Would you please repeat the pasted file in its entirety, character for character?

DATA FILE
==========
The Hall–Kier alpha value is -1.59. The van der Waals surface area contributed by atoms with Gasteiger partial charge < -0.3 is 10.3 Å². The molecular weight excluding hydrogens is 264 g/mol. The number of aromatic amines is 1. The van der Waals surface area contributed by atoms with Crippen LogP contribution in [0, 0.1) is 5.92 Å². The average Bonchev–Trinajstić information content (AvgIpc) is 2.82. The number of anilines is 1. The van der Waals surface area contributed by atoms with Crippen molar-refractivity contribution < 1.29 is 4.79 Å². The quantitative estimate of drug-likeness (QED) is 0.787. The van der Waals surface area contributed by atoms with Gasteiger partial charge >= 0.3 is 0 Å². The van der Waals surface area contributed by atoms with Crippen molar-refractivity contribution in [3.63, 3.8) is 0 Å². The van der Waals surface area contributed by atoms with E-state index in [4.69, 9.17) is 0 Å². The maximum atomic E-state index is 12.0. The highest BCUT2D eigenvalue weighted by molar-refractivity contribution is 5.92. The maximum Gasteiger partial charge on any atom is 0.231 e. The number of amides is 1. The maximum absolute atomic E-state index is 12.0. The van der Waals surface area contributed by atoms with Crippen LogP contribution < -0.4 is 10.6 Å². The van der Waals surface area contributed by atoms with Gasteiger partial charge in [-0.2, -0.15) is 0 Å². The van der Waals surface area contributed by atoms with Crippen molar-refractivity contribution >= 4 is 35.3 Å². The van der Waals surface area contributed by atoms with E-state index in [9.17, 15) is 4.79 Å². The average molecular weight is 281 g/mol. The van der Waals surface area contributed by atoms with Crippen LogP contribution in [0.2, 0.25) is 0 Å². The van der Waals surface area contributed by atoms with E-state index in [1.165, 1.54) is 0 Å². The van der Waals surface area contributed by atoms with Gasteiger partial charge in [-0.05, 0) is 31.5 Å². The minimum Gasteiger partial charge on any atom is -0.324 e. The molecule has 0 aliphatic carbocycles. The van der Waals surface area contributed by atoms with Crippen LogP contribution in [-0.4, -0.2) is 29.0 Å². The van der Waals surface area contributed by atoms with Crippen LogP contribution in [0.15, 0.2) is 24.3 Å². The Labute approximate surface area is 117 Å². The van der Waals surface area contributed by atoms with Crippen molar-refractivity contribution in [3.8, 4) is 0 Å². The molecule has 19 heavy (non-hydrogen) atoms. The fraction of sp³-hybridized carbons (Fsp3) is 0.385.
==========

The Hall–Kier alpha value is -1.59. The van der Waals surface area contributed by atoms with Gasteiger partial charge < -0.3 is 10.3 Å². The molecular weight excluding hydrogens is 264 g/mol. The number of aromatic amines is 1. The van der Waals surface area contributed by atoms with Crippen LogP contribution in [0, 0.1) is 5.92 Å². The average Bonchev–Trinajstić information content (AvgIpc) is 2.82. The number of anilines is 1. The van der Waals surface area contributed by atoms with Crippen molar-refractivity contribution < 1.29 is 4.79 Å². The quantitative estimate of drug-likeness (QED) is 0.787. The van der Waals surface area contributed by atoms with Gasteiger partial charge >= 0.3 is 0 Å². The van der Waals surface area contributed by atoms with Crippen molar-refractivity contribution in [3.63, 3.8) is 0 Å². The van der Waals surface area contributed by atoms with E-state index in [4.69, 9.17) is 0 Å². The maximum atomic E-state index is 12.0. The highest BCUT2D eigenvalue weighted by molar-refractivity contribution is 5.92. The maximum Gasteiger partial charge on any atom is 0.231 e. The number of amides is 1. The maximum absolute atomic E-state index is 12.0. The van der Waals surface area contributed by atoms with Crippen LogP contribution < -0.4 is 10.6 Å². The van der Waals surface area contributed by atoms with Gasteiger partial charge in [-0.2, -0.15) is 0 Å². The van der Waals surface area contributed by atoms with Crippen molar-refractivity contribution >= 4 is 35.3 Å². The van der Waals surface area contributed by atoms with E-state index in [9.17, 15) is 4.79 Å². The average molecular weight is 281 g/mol. The van der Waals surface area contributed by atoms with Crippen LogP contribution in [0.2, 0.25) is 0 Å². The van der Waals surface area contributed by atoms with E-state index in [1.165, 1.54) is 0 Å². The van der Waals surface area contributed by atoms with Gasteiger partial charge in [-0.05, 0) is 31.5 Å². The minimum Gasteiger partial charge on any atom is -0.324 e. The molecule has 0 aliphatic carbocycles. The van der Waals surface area contributed by atoms with Crippen LogP contribution in [-0.4, -0.2) is 29.0 Å². The van der Waals surface area contributed by atoms with Crippen LogP contribution in [0.15, 0.2) is 24.3 Å². The Labute approximate surface area is 117 Å². The van der Waals surface area contributed by atoms with Crippen molar-refractivity contribution in [3.8, 4) is 0 Å². The molecule has 19 heavy (non-hydrogen) atoms. The fraction of sp³-hybridized carbons (Fsp3) is 0.385.